Okay, I'll provide a formal answer, Genbank phylogeny is to get a gist of the diversity. It isn't a formal phylogenetic analysis. You can down the tree as a pdf, I don't think you can download the treefile (in fact I'm pretty certain you can't). Genbank will perform a reasonable distance method and from recollection it will "collapse clades", so if you see little triangles on the tree it represents a large number of taxa represented as a triangle.
I was surprised to learn there are 4000 SARS-CoV-2 sequences.
To make a tree you need to download the data, align (muscle) and send through a formal phylogeny program. If you think Genbank is okay, then try MegaX its very point and clicky. Generally, maximum likelihood phylogeny has returned to vogue for at least 1 decade now (previously Bayesian). However, the Beast package is a Bayesian analysis which is still going strong and the main tool now used in molecular dating.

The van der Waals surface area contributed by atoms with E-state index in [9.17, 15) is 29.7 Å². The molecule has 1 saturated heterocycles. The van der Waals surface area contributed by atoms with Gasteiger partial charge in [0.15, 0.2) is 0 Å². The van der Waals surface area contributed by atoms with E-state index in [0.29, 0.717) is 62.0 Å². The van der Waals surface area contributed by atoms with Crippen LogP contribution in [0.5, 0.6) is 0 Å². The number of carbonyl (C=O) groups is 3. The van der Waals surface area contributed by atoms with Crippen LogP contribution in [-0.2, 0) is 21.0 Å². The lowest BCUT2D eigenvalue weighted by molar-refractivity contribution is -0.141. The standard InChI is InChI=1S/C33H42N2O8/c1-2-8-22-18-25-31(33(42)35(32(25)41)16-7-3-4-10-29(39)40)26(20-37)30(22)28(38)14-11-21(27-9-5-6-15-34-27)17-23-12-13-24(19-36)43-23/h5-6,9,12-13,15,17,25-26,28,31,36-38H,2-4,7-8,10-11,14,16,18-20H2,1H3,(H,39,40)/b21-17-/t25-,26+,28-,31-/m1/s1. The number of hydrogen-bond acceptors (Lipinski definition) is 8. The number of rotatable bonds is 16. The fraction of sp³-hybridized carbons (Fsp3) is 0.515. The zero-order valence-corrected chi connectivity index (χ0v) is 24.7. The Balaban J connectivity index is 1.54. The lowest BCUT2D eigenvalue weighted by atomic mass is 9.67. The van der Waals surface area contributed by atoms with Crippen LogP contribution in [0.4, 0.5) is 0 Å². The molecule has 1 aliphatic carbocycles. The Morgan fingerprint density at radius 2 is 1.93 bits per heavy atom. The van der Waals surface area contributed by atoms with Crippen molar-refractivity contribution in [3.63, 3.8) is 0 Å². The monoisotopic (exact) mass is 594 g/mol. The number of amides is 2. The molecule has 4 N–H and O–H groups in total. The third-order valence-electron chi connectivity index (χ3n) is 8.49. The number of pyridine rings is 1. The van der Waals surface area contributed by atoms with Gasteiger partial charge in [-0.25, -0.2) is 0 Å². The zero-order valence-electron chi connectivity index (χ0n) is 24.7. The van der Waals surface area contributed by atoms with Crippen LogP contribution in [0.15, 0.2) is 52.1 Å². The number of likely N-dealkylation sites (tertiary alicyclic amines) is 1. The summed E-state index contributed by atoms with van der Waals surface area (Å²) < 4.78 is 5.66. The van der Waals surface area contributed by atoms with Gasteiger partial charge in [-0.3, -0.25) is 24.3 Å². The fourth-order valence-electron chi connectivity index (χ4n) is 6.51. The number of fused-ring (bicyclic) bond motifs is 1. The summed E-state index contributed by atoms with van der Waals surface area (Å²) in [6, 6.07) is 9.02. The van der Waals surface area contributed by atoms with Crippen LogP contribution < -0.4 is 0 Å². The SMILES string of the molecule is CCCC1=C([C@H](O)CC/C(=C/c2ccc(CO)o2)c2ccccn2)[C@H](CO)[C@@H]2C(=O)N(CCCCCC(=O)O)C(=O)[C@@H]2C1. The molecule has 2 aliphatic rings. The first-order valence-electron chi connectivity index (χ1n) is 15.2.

In summary, to perform a tree analysis beyond Genbank
- use the download option (there are two variants - the entire genome or the cut locus based on the query sequence)
- align using muscle or clustalo (muscle is really quick(
- perform a tree analysis using MEGA X, phylml, raxml or Beast depending on what you objectives are